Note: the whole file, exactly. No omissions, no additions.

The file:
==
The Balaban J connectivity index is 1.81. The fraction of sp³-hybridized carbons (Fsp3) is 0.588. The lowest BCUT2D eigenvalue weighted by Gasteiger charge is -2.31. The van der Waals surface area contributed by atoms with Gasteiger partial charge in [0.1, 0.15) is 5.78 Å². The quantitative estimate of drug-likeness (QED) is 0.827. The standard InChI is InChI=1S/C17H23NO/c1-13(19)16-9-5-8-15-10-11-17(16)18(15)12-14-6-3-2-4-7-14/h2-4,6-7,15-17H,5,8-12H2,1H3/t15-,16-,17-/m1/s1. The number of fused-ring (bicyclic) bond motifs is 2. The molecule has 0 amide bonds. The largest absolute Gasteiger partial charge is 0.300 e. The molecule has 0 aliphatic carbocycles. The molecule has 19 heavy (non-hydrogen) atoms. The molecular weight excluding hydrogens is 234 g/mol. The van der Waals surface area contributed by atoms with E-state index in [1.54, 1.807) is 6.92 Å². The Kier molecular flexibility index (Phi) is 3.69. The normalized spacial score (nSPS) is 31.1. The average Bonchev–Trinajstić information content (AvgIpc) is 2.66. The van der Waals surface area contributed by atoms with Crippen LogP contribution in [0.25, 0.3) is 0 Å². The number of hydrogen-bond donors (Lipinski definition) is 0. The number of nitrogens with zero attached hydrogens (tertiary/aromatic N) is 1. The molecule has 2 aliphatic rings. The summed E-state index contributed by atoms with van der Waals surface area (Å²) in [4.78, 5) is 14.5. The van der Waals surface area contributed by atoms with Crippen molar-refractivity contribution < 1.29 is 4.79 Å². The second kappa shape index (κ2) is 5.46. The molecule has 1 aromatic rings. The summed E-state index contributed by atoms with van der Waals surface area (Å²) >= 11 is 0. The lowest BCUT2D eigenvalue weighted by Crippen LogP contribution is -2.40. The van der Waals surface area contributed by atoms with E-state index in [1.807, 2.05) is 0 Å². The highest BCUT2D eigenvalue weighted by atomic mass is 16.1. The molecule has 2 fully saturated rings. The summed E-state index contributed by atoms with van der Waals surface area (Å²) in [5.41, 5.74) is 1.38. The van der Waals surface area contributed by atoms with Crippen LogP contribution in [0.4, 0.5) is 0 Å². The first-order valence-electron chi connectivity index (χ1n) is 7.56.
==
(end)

The Balaban J connectivity index is 1.81. The fraction of sp³-hybridized carbons (Fsp3) is 0.588. The lowest BCUT2D eigenvalue weighted by Gasteiger charge is -2.31. The van der Waals surface area contributed by atoms with Gasteiger partial charge in [0.1, 0.15) is 5.78 Å². The quantitative estimate of drug-likeness (QED) is 0.827. The standard InChI is InChI=1S/C17H23NO/c1-13(19)16-9-5-8-15-10-11-17(16)18(15)12-14-6-3-2-4-7-14/h2-4,6-7,15-17H,5,8-12H2,1H3/t15-,16-,17-/m1/s1. The number of fused-ring (bicyclic) bond motifs is 2. The molecule has 0 amide bonds. The largest absolute Gasteiger partial charge is 0.300 e. The molecule has 0 aliphatic carbocycles. The molecule has 19 heavy (non-hydrogen) atoms. The molecular weight excluding hydrogens is 234 g/mol. The van der Waals surface area contributed by atoms with E-state index in [1.54, 1.807) is 6.92 Å². The Kier molecular flexibility index (Phi) is 3.69. The normalized spacial score (nSPS) is 31.1. The average Bonchev–Trinajstić information content (AvgIpc) is 2.66. The van der Waals surface area contributed by atoms with Crippen LogP contribution in [0.25, 0.3) is 0 Å². The number of hydrogen-bond donors (Lipinski definition) is 0. The number of nitrogens with zero attached hydrogens (tertiary/aromatic N) is 1. The molecule has 2 aliphatic rings. The summed E-state index contributed by atoms with van der Waals surface area (Å²) in [4.78, 5) is 14.5. The van der Waals surface area contributed by atoms with Crippen molar-refractivity contribution < 1.29 is 4.79 Å². The second kappa shape index (κ2) is 5.46. The molecule has 1 aromatic rings. The summed E-state index contributed by atoms with van der Waals surface area (Å²) >= 11 is 0. The lowest BCUT2D eigenvalue weighted by Crippen LogP contribution is -2.40. The van der Waals surface area contributed by atoms with E-state index in [1.807, 2.05) is 0 Å². The highest BCUT2D eigenvalue weighted by atomic mass is 16.1. The molecule has 2 fully saturated rings. The summed E-state index contributed by atoms with van der Waals surface area (Å²) in [5.41, 5.74) is 1.38. The van der Waals surface area contributed by atoms with Crippen LogP contribution in [0.4, 0.5) is 0 Å². The first-order valence-electron chi connectivity index (χ1n) is 7.56.